Exercises in grace and courtesy are presented individually and in small informal groups. The children learn how to behave in certain situations and acquire the social skills essential for everyday living in society. The children develop a sense of personal dignity, an understanding of their own culture and awareness and respect for people of all ages and traditions. Having the appropriate social and language skills enables a child to engage positively in the classroom community and beyond. Early conflict resolution skills are taught and attention is given to making good choices.

Exercises are designed to teach the child how to ask for something, wait one’s turn, apologize, introduce oneself, offer to help others, make eye contact and shake hands, welcome visitors, work cooperatively, offer refreshments, walk with a partner, behave at the table, and behave in public places.

Education of the Senses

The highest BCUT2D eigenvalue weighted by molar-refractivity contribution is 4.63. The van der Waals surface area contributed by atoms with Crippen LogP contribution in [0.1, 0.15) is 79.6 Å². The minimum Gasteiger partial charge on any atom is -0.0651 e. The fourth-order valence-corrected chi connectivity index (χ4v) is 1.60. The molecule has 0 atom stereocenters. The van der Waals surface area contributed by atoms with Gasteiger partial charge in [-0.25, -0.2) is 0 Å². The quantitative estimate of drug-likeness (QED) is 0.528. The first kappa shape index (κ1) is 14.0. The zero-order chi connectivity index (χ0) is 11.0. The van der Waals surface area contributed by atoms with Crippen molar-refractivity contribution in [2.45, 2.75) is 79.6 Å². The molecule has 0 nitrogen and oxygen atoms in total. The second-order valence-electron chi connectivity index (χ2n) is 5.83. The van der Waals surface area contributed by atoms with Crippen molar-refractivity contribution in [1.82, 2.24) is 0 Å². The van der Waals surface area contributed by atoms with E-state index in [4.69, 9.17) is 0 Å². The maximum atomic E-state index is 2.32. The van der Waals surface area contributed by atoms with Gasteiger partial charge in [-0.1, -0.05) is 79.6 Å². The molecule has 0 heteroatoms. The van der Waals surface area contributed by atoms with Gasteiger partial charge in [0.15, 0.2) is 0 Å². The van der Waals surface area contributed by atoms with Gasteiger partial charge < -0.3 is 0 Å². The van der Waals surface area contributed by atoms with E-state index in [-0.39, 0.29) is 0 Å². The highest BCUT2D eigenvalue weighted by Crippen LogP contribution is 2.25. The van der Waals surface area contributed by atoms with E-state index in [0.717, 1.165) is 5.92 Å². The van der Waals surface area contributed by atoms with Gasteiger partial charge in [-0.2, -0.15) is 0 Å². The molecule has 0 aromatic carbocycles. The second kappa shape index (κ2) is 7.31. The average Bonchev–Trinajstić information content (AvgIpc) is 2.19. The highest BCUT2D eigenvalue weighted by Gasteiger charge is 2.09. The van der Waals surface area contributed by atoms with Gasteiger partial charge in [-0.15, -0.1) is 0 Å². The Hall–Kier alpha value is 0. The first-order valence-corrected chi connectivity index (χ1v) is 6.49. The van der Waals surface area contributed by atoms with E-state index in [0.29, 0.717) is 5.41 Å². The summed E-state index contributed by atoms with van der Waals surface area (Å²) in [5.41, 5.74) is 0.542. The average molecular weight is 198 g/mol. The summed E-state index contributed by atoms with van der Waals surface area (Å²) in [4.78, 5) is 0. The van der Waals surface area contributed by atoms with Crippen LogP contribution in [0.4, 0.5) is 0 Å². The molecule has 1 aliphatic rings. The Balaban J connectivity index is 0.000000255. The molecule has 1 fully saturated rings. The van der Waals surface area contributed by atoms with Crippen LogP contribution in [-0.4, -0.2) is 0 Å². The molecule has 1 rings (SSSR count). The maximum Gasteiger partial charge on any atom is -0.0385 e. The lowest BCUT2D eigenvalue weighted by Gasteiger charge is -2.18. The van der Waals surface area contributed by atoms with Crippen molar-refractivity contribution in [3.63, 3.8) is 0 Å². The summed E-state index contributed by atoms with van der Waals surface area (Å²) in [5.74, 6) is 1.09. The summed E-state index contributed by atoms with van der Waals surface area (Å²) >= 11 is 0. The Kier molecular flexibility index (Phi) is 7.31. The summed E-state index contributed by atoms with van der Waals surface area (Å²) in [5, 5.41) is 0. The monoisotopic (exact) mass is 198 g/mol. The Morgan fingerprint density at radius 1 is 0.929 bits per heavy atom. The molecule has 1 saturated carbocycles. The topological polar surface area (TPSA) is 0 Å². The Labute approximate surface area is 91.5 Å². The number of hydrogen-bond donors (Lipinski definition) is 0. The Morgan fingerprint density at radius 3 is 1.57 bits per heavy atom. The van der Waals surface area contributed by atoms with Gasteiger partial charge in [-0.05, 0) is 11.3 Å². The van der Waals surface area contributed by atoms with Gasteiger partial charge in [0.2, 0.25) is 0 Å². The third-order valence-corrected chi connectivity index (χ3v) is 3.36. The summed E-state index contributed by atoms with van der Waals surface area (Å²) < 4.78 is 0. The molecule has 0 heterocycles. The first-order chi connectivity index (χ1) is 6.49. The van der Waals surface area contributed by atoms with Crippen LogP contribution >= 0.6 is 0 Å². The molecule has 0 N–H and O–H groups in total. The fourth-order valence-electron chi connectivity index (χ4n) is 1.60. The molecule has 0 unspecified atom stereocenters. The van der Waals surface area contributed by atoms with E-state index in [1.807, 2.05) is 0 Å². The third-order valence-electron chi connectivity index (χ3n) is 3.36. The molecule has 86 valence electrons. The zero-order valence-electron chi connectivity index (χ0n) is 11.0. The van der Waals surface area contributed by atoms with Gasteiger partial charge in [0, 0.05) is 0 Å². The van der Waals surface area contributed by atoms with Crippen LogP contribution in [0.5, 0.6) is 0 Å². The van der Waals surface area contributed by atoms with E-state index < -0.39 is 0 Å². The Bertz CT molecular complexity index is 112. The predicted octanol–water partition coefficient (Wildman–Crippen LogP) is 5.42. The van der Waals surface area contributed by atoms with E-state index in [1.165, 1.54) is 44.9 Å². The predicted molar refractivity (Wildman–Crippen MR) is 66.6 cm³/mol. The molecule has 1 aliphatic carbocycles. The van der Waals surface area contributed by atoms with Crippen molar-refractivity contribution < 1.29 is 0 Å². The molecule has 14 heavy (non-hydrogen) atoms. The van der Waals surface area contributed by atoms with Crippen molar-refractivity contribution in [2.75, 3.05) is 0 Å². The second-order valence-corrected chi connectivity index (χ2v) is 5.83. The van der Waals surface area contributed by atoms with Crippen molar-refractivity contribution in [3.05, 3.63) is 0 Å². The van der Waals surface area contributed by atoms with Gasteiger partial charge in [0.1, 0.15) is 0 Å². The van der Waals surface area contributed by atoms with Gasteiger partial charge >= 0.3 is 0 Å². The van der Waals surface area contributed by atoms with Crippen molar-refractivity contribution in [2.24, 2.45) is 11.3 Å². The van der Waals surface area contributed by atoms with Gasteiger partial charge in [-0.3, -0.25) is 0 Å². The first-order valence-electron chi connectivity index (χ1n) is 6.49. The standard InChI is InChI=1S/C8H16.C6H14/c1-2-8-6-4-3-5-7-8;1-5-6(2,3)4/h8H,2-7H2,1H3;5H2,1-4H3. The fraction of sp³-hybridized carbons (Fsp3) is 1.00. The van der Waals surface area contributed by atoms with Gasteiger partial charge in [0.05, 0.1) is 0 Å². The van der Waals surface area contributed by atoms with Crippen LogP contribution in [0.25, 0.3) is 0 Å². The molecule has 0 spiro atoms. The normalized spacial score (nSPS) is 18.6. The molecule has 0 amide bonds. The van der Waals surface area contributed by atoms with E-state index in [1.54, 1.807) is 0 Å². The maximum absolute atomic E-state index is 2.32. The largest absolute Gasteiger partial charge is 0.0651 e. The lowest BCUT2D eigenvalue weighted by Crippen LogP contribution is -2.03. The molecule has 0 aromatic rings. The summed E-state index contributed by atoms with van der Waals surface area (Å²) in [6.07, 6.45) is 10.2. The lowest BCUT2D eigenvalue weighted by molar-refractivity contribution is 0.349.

Exercises in this area teach the child to discriminate between the various impressions provided by each of his/her senses. Scientifically designed materials which isolate each sense facilitate the development of the intellect through hands-on exploration. The child learns to separate and classify forms, colours, textures, tastes and smells, while refining the senses and developing skills in thinking, judging, concentrating, comparing and sequencing. The materials offer unlimited opportunities for the development of vocabulary and dexterity that will lead to writing and reading.

Visual – Children learn to discriminate by size, length, dimension, colour, similarity and difference.